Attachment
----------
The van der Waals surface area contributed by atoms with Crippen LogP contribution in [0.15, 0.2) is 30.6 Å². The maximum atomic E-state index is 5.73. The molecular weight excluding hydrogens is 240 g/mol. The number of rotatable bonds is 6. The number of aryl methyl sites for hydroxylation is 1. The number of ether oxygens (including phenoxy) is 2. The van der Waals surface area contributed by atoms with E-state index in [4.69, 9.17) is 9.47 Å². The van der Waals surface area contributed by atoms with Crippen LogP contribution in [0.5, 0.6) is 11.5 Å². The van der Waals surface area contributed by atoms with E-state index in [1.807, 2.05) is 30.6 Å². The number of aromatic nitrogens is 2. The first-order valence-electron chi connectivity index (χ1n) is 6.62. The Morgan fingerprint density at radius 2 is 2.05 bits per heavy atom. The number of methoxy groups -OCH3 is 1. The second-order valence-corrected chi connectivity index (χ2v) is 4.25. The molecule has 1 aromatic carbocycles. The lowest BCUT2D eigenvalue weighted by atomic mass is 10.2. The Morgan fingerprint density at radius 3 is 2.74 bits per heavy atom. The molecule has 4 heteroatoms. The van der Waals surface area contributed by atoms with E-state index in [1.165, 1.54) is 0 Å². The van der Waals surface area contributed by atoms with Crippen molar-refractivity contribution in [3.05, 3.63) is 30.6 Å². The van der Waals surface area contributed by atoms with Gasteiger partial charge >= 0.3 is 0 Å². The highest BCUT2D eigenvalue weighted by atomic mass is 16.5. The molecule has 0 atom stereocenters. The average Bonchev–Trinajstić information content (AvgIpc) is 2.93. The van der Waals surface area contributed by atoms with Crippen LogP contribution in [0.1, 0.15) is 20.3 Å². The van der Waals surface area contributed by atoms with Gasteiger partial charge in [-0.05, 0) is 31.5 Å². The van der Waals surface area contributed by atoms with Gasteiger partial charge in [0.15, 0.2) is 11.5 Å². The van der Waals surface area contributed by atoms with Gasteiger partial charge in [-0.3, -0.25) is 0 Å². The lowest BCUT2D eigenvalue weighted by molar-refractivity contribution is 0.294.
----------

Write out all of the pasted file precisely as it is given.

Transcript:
The van der Waals surface area contributed by atoms with Crippen LogP contribution in [0.15, 0.2) is 30.6 Å². The maximum atomic E-state index is 5.73. The molecular weight excluding hydrogens is 240 g/mol. The number of rotatable bonds is 6. The number of aryl methyl sites for hydroxylation is 1. The number of ether oxygens (including phenoxy) is 2. The van der Waals surface area contributed by atoms with E-state index in [4.69, 9.17) is 9.47 Å². The van der Waals surface area contributed by atoms with Crippen LogP contribution in [0.5, 0.6) is 11.5 Å². The van der Waals surface area contributed by atoms with E-state index in [1.807, 2.05) is 30.6 Å². The number of aromatic nitrogens is 2. The first-order valence-electron chi connectivity index (χ1n) is 6.62. The Morgan fingerprint density at radius 2 is 2.05 bits per heavy atom. The number of methoxy groups -OCH3 is 1. The second-order valence-corrected chi connectivity index (χ2v) is 4.25. The molecule has 1 aromatic carbocycles. The lowest BCUT2D eigenvalue weighted by atomic mass is 10.2. The Morgan fingerprint density at radius 3 is 2.74 bits per heavy atom. The molecule has 4 heteroatoms. The van der Waals surface area contributed by atoms with E-state index in [1.165, 1.54) is 0 Å². The van der Waals surface area contributed by atoms with Crippen molar-refractivity contribution in [3.05, 3.63) is 30.6 Å². The van der Waals surface area contributed by atoms with Gasteiger partial charge >= 0.3 is 0 Å². The highest BCUT2D eigenvalue weighted by atomic mass is 16.5. The molecule has 0 atom stereocenters. The average Bonchev–Trinajstić information content (AvgIpc) is 2.93. The van der Waals surface area contributed by atoms with Crippen LogP contribution in [0.1, 0.15) is 20.3 Å². The van der Waals surface area contributed by atoms with Gasteiger partial charge in [-0.05, 0) is 31.5 Å². The van der Waals surface area contributed by atoms with Gasteiger partial charge in [0.15, 0.2) is 11.5 Å². The van der Waals surface area contributed by atoms with Gasteiger partial charge in [-0.3, -0.25) is 0 Å². The lowest BCUT2D eigenvalue weighted by molar-refractivity contribution is 0.294.